Roy Gibson: the nuclear safety helpline

Roy Gibson discusses nuclear safety hoaxes at the Atomic Energy Authority in the 1950s.

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They became very – very sensitive to public opinion, to reassure them, because if it had got out of hand then the building of the commercial power station would have been very much put in jeopardy. We used to get literally hundreds of telephone calls from people. You would get people ringing you, saying, ‘There is radiation at the bottom of my garden,’ and this kind of thing. And you had to make a judgement whether to turn out the guard or … I remember a policeman ringing up one night, ‘I am Sergeant So and So, and I have in my left hand a steel bullet like thing that has a label on it, “radioactive.”’ ‘Oh yes. Where did you find it?’ ‘Erm, one of my beat men picked it up on the street.’ ‘Oh I see. Is there anything else on the label?’ ‘Wait a minute. Yes, it has the word Curie on it.’ ‘Oh yes. Does it have any number on it?’ ‘Yes, Curie 150000, and then Curie with an “s” on the end. What should I do?’ I said, ‘Well at a rough guess, either it’s a hoax or you’ve been dead for the last two hours. Put it away and I’ll send somebody tomorrow morning.’ And of course inside was a little note saying, ‘Ha ha ha.’ But if he’d put thirty Curies instead of 150,000 then we would have to have turned out the Fire Brigade.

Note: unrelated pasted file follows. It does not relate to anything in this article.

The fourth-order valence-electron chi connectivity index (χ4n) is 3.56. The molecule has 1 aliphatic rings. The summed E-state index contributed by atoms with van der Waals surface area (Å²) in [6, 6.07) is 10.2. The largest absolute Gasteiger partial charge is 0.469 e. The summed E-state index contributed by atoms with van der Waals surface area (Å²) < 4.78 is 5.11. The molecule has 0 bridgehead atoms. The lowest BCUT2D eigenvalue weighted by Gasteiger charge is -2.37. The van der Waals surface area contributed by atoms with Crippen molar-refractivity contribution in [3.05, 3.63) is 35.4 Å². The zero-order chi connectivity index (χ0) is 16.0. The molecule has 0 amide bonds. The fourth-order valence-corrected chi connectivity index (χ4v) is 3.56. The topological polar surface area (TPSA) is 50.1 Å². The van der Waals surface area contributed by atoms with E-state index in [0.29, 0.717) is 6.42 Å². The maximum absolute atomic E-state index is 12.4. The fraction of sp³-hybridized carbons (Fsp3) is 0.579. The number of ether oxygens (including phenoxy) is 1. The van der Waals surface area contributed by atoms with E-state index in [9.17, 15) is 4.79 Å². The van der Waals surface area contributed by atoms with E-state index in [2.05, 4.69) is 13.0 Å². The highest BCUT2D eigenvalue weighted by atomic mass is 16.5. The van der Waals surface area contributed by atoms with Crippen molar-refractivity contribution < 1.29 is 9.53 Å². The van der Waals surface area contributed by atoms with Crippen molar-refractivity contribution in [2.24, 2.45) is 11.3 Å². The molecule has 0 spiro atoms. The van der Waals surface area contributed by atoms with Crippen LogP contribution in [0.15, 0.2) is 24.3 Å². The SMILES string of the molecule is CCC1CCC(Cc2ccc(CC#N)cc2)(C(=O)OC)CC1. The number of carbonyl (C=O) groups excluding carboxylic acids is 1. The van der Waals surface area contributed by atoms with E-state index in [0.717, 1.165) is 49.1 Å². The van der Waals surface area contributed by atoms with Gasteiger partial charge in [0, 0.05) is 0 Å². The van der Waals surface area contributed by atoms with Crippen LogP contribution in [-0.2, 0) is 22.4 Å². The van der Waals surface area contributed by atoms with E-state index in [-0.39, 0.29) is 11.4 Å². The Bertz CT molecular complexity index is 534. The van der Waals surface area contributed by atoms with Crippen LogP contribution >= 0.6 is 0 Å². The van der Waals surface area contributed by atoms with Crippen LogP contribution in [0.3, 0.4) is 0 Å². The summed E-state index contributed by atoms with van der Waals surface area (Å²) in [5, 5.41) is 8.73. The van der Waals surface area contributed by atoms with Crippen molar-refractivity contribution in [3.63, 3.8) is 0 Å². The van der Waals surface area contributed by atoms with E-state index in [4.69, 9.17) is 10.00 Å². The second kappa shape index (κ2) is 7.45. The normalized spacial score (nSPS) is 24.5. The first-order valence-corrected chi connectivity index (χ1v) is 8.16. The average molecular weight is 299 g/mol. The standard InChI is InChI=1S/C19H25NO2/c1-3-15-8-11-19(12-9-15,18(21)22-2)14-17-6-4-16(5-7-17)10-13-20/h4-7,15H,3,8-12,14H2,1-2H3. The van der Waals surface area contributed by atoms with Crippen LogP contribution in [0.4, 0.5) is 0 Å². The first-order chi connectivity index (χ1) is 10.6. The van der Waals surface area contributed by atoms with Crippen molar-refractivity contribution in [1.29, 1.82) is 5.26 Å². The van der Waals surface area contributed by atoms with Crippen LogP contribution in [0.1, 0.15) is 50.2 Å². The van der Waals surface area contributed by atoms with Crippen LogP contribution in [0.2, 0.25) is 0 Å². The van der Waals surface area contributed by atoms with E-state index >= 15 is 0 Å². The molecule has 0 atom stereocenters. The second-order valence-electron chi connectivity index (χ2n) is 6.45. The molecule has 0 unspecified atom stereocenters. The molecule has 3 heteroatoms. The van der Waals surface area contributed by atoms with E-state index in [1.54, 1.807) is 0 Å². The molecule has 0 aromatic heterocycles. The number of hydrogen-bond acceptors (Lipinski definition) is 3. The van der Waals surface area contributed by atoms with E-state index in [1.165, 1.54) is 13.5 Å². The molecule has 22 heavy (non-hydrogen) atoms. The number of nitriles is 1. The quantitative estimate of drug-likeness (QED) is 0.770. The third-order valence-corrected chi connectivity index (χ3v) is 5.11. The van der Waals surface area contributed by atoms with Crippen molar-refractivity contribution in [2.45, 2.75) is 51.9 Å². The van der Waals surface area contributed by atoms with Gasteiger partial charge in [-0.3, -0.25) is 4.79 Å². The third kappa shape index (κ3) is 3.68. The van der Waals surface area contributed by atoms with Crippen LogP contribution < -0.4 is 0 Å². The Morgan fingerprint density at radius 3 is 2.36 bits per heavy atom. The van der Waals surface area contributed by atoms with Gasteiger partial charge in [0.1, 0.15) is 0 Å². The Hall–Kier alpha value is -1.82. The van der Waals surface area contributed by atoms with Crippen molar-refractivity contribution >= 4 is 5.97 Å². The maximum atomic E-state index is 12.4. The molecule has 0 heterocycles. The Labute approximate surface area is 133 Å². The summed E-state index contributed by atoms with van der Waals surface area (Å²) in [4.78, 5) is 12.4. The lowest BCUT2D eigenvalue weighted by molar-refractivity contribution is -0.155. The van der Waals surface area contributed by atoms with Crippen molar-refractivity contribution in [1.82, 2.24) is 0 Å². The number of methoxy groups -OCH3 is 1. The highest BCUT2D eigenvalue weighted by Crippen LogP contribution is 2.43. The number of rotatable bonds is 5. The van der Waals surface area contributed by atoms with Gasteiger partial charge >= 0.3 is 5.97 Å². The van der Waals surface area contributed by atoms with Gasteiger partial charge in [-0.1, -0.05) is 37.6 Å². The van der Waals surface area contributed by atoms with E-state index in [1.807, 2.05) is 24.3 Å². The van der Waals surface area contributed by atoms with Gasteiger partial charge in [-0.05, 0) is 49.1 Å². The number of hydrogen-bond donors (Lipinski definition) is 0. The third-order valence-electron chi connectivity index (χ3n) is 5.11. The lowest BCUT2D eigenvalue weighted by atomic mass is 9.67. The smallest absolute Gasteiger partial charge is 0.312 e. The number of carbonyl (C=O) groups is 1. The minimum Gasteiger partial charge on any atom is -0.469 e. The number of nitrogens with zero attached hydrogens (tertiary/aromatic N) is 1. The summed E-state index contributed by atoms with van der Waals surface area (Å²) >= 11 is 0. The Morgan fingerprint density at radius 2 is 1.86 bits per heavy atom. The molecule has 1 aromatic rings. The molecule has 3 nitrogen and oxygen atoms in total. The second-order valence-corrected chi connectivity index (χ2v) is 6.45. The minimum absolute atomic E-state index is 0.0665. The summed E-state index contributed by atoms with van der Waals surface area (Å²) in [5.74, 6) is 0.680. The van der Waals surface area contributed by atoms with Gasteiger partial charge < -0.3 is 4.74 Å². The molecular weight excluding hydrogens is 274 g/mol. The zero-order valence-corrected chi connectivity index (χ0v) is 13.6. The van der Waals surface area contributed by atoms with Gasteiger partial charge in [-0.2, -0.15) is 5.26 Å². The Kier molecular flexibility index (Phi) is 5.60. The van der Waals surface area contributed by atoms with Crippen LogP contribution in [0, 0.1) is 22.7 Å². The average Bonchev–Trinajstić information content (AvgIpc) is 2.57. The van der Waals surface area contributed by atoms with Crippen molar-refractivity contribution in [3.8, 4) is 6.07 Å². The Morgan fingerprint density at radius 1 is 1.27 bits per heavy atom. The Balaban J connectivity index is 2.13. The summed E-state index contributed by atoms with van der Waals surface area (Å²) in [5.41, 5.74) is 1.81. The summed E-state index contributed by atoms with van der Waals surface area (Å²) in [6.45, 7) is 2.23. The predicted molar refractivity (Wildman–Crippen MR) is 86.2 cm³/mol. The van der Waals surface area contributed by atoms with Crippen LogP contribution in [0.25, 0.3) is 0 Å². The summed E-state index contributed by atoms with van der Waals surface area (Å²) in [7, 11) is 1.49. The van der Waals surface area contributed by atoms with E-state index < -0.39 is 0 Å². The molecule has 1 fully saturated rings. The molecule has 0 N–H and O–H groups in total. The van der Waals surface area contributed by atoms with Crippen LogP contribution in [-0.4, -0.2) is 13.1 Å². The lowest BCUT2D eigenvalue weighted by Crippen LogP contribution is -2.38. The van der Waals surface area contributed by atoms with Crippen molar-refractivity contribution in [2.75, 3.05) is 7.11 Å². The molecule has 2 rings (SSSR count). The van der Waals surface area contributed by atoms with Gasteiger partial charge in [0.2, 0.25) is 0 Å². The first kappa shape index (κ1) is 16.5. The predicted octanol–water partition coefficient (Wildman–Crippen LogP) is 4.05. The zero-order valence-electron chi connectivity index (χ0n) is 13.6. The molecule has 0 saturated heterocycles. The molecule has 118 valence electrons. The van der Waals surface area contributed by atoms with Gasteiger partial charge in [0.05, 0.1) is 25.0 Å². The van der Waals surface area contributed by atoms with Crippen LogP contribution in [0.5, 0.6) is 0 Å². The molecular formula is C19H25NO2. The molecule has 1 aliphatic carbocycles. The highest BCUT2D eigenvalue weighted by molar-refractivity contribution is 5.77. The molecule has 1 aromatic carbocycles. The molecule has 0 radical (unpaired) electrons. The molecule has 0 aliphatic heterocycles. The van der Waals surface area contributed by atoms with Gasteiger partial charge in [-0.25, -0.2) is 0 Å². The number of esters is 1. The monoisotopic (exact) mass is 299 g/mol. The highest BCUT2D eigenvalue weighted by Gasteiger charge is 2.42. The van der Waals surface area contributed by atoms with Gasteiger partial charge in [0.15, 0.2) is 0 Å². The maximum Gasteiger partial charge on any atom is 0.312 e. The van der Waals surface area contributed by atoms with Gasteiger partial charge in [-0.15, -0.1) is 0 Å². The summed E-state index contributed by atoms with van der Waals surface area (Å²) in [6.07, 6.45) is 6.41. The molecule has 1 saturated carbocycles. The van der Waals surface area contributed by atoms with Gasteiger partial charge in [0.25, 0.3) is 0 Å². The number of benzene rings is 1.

• Interviewee Roy Gibson
  • Duration 00:01:43
  • Copyright British Library Board
  • Interviewer Thomas Lean
  • Date of interview 5/22/2010
  • Shelfmark C1379/19

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